Greg Lake was a founding member of two influential progressive rock bands of the 60s and 70s. First he was a bassist and vocalist for King Crimson with guitarist friend Robert Fripp. But after seeing the band through its debut album, In The Court of the Crimson King, he broke off to join The Nice keyboardist Keith Emerson, whom he had met while the two bands toured together.
Lake (November 10, 1947-December 7, 2016) did not like the “progressive” label. He sought to create a distinctive rock music that traced its roots to European music traditions as opposed to American blues. ELP’s grandiose stage shows and baroque arrangements were hits with fans, but not always with critics. Village Voice writer Robert Christgau dismissed them as “as stupid as their most pretentious fans.”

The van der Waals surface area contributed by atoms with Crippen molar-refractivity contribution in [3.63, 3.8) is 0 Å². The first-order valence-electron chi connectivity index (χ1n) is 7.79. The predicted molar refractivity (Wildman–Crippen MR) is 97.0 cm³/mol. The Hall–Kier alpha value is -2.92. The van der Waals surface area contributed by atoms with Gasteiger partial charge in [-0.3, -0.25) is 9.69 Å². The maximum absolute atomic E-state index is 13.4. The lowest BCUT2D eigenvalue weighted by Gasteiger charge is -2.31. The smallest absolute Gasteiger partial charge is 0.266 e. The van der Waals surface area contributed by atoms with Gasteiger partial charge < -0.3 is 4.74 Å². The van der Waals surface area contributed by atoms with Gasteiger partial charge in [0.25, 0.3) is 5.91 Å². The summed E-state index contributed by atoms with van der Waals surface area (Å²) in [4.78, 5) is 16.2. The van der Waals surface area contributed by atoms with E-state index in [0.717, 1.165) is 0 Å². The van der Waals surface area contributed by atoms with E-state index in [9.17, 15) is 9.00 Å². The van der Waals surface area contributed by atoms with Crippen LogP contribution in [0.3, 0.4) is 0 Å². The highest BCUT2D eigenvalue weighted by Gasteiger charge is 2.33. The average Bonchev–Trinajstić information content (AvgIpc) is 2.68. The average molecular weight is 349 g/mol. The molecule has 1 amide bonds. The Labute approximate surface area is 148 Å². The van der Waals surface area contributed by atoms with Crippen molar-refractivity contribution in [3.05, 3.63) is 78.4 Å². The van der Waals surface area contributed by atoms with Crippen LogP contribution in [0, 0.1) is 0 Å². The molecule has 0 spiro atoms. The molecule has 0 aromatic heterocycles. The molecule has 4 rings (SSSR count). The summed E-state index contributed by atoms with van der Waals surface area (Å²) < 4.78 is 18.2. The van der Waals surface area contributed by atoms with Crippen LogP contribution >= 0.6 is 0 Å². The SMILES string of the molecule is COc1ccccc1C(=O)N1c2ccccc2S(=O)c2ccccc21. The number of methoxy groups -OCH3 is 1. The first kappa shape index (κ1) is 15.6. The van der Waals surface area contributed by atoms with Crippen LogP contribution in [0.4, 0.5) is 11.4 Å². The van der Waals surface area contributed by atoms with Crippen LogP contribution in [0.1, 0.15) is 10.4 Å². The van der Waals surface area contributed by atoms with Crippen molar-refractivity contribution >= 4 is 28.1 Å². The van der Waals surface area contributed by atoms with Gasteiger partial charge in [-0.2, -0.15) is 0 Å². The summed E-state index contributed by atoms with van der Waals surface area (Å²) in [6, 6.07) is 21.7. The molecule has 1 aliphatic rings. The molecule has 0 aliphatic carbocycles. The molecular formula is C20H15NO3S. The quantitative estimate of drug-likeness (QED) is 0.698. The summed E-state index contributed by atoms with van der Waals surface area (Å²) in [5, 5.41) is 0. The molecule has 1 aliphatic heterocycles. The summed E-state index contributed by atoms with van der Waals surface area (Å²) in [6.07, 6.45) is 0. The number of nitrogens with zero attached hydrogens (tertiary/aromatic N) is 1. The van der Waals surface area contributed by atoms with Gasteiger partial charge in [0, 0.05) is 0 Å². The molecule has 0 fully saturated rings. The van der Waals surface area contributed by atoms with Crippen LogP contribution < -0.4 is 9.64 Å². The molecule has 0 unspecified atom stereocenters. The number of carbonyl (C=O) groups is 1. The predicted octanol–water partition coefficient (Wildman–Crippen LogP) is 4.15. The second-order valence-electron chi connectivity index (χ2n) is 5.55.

For ELP, Lake played guitar and sang. His autobiography, Lucky Man, is named after the group’s popular song of the same name, which Lake wrote when he was only 12. Rolling Stone lists it as one of the “10 Essential Songs”of ELP.